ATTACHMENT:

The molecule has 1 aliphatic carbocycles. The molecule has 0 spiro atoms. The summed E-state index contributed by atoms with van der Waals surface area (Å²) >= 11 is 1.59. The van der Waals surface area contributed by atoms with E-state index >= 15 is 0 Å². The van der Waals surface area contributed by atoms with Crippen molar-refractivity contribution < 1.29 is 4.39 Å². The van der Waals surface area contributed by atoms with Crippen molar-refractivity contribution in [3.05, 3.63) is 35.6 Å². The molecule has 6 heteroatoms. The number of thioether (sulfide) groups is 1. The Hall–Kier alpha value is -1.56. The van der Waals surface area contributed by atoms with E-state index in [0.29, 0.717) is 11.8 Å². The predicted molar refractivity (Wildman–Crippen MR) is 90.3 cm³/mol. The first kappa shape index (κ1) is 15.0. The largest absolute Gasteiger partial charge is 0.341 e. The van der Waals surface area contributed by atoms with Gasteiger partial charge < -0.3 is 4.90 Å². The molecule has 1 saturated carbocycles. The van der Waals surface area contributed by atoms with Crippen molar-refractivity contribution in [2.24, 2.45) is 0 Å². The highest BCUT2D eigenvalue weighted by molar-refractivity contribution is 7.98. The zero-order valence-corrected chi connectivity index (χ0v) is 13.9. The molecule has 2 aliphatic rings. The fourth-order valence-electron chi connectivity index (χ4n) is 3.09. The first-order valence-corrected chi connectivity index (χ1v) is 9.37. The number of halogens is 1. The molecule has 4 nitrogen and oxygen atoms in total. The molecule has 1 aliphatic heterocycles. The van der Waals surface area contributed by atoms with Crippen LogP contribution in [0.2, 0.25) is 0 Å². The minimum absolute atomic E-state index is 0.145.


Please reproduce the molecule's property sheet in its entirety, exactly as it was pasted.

The molecule has 1 aliphatic carbocycles. The molecule has 0 spiro atoms. The summed E-state index contributed by atoms with van der Waals surface area (Å²) >= 11 is 1.59. The van der Waals surface area contributed by atoms with E-state index >= 15 is 0 Å². The van der Waals surface area contributed by atoms with Crippen molar-refractivity contribution < 1.29 is 4.39 Å². The van der Waals surface area contributed by atoms with Crippen molar-refractivity contribution in [3.05, 3.63) is 35.6 Å². The molecule has 6 heteroatoms. The number of thioether (sulfide) groups is 1. The Hall–Kier alpha value is -1.56. The van der Waals surface area contributed by atoms with E-state index in [0.29, 0.717) is 11.8 Å². The predicted molar refractivity (Wildman–Crippen MR) is 90.3 cm³/mol. The first kappa shape index (κ1) is 15.0. The largest absolute Gasteiger partial charge is 0.341 e. The van der Waals surface area contributed by atoms with Gasteiger partial charge < -0.3 is 4.90 Å². The molecule has 1 saturated carbocycles. The van der Waals surface area contributed by atoms with Crippen molar-refractivity contribution in [2.24, 2.45) is 0 Å². The highest BCUT2D eigenvalue weighted by molar-refractivity contribution is 7.98. The zero-order valence-corrected chi connectivity index (χ0v) is 13.9. The molecule has 2 aliphatic rings. The fourth-order valence-electron chi connectivity index (χ4n) is 3.09. The first-order valence-corrected chi connectivity index (χ1v) is 9.37. The number of halogens is 1. The molecule has 4 nitrogen and oxygen atoms in total. The molecule has 1 aliphatic heterocycles. The van der Waals surface area contributed by atoms with Crippen LogP contribution in [0.2, 0.25) is 0 Å². The minimum absolute atomic E-state index is 0.145.